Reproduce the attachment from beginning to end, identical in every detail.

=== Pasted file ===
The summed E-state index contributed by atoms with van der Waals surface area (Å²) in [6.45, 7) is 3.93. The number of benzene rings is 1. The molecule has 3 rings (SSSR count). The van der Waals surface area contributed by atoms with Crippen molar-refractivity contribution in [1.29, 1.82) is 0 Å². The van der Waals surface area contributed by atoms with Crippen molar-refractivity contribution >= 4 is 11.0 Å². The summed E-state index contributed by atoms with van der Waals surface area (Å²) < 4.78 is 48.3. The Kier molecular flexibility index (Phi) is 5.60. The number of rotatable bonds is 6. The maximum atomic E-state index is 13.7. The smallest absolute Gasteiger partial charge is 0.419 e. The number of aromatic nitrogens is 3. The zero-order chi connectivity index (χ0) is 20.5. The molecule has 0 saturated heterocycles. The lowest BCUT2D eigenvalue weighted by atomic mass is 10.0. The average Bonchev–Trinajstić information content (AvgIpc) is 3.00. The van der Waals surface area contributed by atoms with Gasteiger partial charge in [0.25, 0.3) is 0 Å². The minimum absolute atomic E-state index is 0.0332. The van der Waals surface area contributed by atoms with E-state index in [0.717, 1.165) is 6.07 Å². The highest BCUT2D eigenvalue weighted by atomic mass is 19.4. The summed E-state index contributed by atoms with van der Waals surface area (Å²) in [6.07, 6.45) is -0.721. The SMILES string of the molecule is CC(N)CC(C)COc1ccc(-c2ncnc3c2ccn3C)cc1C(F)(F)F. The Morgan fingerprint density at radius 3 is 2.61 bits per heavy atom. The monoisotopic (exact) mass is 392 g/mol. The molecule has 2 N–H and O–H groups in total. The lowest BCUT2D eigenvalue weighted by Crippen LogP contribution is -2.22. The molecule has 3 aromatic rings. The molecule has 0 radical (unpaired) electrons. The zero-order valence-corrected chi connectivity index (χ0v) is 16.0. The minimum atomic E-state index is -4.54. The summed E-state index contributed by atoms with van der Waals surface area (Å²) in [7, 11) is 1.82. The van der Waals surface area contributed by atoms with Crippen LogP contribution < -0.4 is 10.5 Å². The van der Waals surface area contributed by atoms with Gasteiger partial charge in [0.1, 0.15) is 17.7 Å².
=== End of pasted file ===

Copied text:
The summed E-state index contributed by atoms with van der Waals surface area (Å²) in [6.45, 7) is 3.93. The number of benzene rings is 1. The molecule has 3 rings (SSSR count). The van der Waals surface area contributed by atoms with Crippen molar-refractivity contribution in [1.29, 1.82) is 0 Å². The van der Waals surface area contributed by atoms with Crippen molar-refractivity contribution >= 4 is 11.0 Å². The summed E-state index contributed by atoms with van der Waals surface area (Å²) < 4.78 is 48.3. The Kier molecular flexibility index (Phi) is 5.60. The number of rotatable bonds is 6. The maximum atomic E-state index is 13.7. The smallest absolute Gasteiger partial charge is 0.419 e. The number of aromatic nitrogens is 3. The zero-order chi connectivity index (χ0) is 20.5. The molecule has 0 saturated heterocycles. The lowest BCUT2D eigenvalue weighted by atomic mass is 10.0. The average Bonchev–Trinajstić information content (AvgIpc) is 3.00. The van der Waals surface area contributed by atoms with Gasteiger partial charge in [0.25, 0.3) is 0 Å². The minimum absolute atomic E-state index is 0.0332. The van der Waals surface area contributed by atoms with E-state index in [0.717, 1.165) is 6.07 Å². The highest BCUT2D eigenvalue weighted by atomic mass is 19.4. The summed E-state index contributed by atoms with van der Waals surface area (Å²) in [6.07, 6.45) is -0.721. The SMILES string of the molecule is CC(N)CC(C)COc1ccc(-c2ncnc3c2ccn3C)cc1C(F)(F)F. The Morgan fingerprint density at radius 3 is 2.61 bits per heavy atom. The monoisotopic (exact) mass is 392 g/mol. The molecule has 2 N–H and O–H groups in total. The lowest BCUT2D eigenvalue weighted by Crippen LogP contribution is -2.22. The molecule has 3 aromatic rings. The molecule has 0 radical (unpaired) electrons. The zero-order valence-corrected chi connectivity index (χ0v) is 16.0. The minimum atomic E-state index is -4.54. The summed E-state index contributed by atoms with van der Waals surface area (Å²) in [7, 11) is 1.82. The van der Waals surface area contributed by atoms with Crippen LogP contribution < -0.4 is 10.5 Å². The van der Waals surface area contributed by atoms with Gasteiger partial charge in [0.1, 0.15) is 17.7 Å².